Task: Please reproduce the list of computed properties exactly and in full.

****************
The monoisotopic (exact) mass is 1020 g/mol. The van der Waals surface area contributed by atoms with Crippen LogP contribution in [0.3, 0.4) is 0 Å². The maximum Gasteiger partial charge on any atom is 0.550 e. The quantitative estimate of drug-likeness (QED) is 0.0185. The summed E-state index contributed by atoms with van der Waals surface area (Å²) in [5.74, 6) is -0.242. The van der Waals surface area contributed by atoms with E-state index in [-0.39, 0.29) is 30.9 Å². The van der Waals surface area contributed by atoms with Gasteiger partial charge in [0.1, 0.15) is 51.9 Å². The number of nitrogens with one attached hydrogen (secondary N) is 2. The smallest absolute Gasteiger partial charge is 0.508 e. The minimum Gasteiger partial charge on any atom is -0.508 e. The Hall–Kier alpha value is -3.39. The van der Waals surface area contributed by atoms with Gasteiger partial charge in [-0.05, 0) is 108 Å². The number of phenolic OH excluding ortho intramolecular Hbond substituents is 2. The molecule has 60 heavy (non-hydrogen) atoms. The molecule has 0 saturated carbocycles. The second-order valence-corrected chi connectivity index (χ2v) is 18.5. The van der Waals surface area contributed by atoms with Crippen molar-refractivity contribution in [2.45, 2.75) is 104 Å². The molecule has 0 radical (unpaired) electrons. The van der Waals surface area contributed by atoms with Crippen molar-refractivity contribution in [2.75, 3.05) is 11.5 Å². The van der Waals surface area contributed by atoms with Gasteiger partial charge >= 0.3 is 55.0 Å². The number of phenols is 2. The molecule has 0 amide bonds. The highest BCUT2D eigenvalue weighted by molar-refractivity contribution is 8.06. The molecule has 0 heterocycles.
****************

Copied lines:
The monoisotopic (exact) mass is 1020 g/mol. The van der Waals surface area contributed by atoms with Crippen LogP contribution in [0.3, 0.4) is 0 Å². The maximum Gasteiger partial charge on any atom is 0.550 e. The quantitative estimate of drug-likeness (QED) is 0.0185. The summed E-state index contributed by atoms with van der Waals surface area (Å²) in [5.74, 6) is -0.242. The van der Waals surface area contributed by atoms with E-state index in [-0.39, 0.29) is 30.9 Å². The van der Waals surface area contributed by atoms with Gasteiger partial charge in [0.1, 0.15) is 51.9 Å². The number of nitrogens with one attached hydrogen (secondary N) is 2. The smallest absolute Gasteiger partial charge is 0.508 e. The minimum Gasteiger partial charge on any atom is -0.508 e. The Hall–Kier alpha value is -3.39. The van der Waals surface area contributed by atoms with Gasteiger partial charge in [-0.05, 0) is 108 Å². The number of phenolic OH excluding ortho intramolecular Hbond substituents is 2. The molecule has 60 heavy (non-hydrogen) atoms. The molecule has 0 saturated carbocycles. The second-order valence-corrected chi connectivity index (χ2v) is 18.5. The van der Waals surface area contributed by atoms with Crippen molar-refractivity contribution in [2.45, 2.75) is 104 Å². The molecule has 0 radical (unpaired) electrons. The van der Waals surface area contributed by atoms with Crippen molar-refractivity contribution in [2.75, 3.05) is 11.5 Å². The van der Waals surface area contributed by atoms with Gasteiger partial charge >= 0.3 is 55.0 Å². The number of phenols is 2. The molecule has 0 amide bonds. The highest BCUT2D eigenvalue weighted by molar-refractivity contribution is 8.06. The molecule has 0 heterocycles.